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A Landscape of Non-Renewable Resource Use: Natural Gas Pipelines, Groundwater Irrigation, and the Transformation of High Plains Agroecosystems, 1950-1980

Sat, March 17, 1:30 to 3:00pm, Riverside Convention Center, MR 8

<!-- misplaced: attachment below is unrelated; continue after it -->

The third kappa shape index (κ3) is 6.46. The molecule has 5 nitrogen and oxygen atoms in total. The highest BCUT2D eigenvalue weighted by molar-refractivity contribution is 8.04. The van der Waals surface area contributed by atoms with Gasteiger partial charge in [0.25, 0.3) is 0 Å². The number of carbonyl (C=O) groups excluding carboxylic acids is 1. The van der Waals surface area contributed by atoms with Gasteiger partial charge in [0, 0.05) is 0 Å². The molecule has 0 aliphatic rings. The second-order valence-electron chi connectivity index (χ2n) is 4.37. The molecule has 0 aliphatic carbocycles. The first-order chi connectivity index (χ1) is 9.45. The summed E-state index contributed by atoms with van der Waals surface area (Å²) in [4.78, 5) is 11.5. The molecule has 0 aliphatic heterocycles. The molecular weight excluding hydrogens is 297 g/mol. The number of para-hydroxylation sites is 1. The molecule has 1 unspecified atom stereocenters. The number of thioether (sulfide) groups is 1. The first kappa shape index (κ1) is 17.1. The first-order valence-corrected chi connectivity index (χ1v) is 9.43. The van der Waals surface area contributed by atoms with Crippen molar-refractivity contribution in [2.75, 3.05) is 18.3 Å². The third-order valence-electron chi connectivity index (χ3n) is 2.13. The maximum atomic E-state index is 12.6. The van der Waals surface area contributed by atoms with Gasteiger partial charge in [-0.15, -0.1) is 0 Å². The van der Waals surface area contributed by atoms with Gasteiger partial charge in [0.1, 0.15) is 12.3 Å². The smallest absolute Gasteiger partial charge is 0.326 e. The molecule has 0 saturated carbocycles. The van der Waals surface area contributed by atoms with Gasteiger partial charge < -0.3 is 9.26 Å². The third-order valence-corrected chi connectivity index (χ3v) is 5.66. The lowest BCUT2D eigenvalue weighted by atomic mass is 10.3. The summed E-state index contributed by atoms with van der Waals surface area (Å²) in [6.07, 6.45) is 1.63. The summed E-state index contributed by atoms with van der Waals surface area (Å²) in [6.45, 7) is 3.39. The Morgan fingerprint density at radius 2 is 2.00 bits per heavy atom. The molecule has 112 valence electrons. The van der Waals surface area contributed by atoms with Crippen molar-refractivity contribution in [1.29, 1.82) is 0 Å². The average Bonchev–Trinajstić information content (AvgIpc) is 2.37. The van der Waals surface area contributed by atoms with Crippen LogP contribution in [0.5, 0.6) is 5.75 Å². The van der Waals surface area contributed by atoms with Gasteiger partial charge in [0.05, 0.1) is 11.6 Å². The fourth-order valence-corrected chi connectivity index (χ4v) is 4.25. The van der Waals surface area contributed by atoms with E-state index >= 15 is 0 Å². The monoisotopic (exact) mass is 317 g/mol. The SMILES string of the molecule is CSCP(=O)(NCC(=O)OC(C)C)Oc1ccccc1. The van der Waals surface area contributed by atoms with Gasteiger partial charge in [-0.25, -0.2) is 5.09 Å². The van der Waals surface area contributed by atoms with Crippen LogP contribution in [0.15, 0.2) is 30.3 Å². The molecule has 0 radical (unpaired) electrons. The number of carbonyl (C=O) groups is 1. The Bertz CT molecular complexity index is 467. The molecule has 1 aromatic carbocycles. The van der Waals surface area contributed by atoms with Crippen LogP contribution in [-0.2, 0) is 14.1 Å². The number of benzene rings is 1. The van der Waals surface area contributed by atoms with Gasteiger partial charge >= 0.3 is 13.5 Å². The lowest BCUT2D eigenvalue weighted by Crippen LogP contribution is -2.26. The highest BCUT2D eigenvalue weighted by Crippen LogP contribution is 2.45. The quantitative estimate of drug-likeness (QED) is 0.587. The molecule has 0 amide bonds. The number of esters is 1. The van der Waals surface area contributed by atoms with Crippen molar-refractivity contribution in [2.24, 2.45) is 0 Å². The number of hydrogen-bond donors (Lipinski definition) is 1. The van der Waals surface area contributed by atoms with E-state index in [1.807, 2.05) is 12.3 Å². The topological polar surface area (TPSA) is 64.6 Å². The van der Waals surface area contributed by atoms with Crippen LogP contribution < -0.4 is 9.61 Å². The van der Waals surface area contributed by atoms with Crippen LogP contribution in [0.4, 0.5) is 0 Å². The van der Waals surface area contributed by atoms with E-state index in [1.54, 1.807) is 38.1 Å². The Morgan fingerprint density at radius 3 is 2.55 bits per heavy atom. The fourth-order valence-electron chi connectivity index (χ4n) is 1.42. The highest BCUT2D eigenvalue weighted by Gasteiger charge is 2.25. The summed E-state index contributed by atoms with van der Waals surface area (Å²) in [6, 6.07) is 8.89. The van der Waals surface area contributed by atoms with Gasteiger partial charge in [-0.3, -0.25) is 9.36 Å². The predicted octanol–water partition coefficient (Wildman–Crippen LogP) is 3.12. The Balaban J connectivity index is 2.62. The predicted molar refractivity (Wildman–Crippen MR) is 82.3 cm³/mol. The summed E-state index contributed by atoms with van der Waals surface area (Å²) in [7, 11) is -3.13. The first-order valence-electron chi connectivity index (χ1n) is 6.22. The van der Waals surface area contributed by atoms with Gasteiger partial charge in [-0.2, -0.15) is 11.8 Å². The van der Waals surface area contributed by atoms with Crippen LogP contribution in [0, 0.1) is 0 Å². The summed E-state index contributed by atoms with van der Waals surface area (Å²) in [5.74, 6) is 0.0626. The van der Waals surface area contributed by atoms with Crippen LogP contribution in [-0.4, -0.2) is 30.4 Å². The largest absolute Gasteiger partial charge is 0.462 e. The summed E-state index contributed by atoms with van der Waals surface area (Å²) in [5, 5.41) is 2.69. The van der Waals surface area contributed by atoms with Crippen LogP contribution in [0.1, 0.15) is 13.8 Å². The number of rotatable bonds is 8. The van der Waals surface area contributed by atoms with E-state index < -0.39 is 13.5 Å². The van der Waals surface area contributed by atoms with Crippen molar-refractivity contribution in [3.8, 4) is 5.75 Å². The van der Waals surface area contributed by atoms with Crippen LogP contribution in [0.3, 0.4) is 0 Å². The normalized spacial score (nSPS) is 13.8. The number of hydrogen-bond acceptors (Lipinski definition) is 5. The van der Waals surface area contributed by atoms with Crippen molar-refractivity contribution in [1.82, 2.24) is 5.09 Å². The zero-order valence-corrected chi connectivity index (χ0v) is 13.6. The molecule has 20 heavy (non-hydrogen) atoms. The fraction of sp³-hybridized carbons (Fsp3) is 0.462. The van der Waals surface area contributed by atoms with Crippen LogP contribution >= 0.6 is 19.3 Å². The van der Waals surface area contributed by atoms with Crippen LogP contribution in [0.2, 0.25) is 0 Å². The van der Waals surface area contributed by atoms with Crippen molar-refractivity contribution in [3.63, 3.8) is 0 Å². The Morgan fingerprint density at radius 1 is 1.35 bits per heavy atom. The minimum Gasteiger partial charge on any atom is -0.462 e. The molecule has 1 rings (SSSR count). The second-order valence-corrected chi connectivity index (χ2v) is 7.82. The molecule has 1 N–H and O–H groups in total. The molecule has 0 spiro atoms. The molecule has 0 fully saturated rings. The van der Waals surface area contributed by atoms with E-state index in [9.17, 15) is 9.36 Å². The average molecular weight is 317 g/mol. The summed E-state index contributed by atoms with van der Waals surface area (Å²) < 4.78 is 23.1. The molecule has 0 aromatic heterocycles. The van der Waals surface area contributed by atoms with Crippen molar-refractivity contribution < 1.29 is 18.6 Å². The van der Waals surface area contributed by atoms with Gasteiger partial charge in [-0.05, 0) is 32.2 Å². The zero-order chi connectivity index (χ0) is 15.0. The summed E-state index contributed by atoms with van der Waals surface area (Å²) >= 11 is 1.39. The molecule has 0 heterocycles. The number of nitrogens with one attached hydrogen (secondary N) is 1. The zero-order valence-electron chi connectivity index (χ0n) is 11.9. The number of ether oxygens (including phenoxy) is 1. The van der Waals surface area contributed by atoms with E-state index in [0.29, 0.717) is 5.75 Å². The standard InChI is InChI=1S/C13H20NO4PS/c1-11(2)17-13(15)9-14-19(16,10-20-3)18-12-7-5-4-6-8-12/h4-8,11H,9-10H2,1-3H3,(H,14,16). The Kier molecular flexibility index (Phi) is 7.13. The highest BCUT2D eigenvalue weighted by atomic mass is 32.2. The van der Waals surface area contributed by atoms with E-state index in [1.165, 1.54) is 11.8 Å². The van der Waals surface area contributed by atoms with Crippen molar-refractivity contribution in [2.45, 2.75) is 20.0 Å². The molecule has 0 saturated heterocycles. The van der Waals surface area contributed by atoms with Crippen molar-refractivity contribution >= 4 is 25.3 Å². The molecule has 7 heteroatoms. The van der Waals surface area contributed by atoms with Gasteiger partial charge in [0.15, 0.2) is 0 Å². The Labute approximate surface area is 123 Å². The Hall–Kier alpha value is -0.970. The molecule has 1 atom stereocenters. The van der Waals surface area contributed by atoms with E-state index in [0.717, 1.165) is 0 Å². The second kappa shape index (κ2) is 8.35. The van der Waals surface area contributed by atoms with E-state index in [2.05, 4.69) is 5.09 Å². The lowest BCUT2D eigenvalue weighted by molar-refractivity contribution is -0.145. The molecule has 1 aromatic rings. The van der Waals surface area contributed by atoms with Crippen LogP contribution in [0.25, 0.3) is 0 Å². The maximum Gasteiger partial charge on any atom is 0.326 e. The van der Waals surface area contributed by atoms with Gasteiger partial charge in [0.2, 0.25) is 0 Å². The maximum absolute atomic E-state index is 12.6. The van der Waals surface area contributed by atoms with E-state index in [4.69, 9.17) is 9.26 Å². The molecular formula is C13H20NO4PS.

After WWII, farmers on the High Plains broke the ecological constraints of the region’s semi-arid climate with the help of abundant supplies of cheap, locally-sourced, and pipeline-networked natural gas. Prior to the 1950s, dryland farmers used windmills to draw subsistence-scale volumes of groundwater to the surface to alleviate drought conditions, but could not lift enough water to the surface to engage in industrial-scale irrigation. Starting in the 1930s and 1940s, regional oil and gas companies began to develop the continent’s largest natural gas field, the Hugoton-Guymon Field stretching between southwestern Kansas and the Oklahoma-Texas Panhandle. In the 1950s and 1960s, several companies drilled hundreds of wells throughout the region and built a natural gas pipeline network that cross-crossed the High Plains and extended hundreds of miles to major urban/industrial markets in Chicago, New York, and Houston. The vast majority of the natural gas produced from High Plains wells was consumed elsewhere, but the pipeline infrastructure provided farmers with the concentrated energy needed to both dramatically increase the cropland biomass productivity of High Plains agriculture and physically inscribe energy-intensive center-pivot sprinkler irrigation technologies onto the landscape. Breaking the ecological constraints of the High Plains meant using one non-renewable resource (natural gas) to exploit another (aquifer groundwater).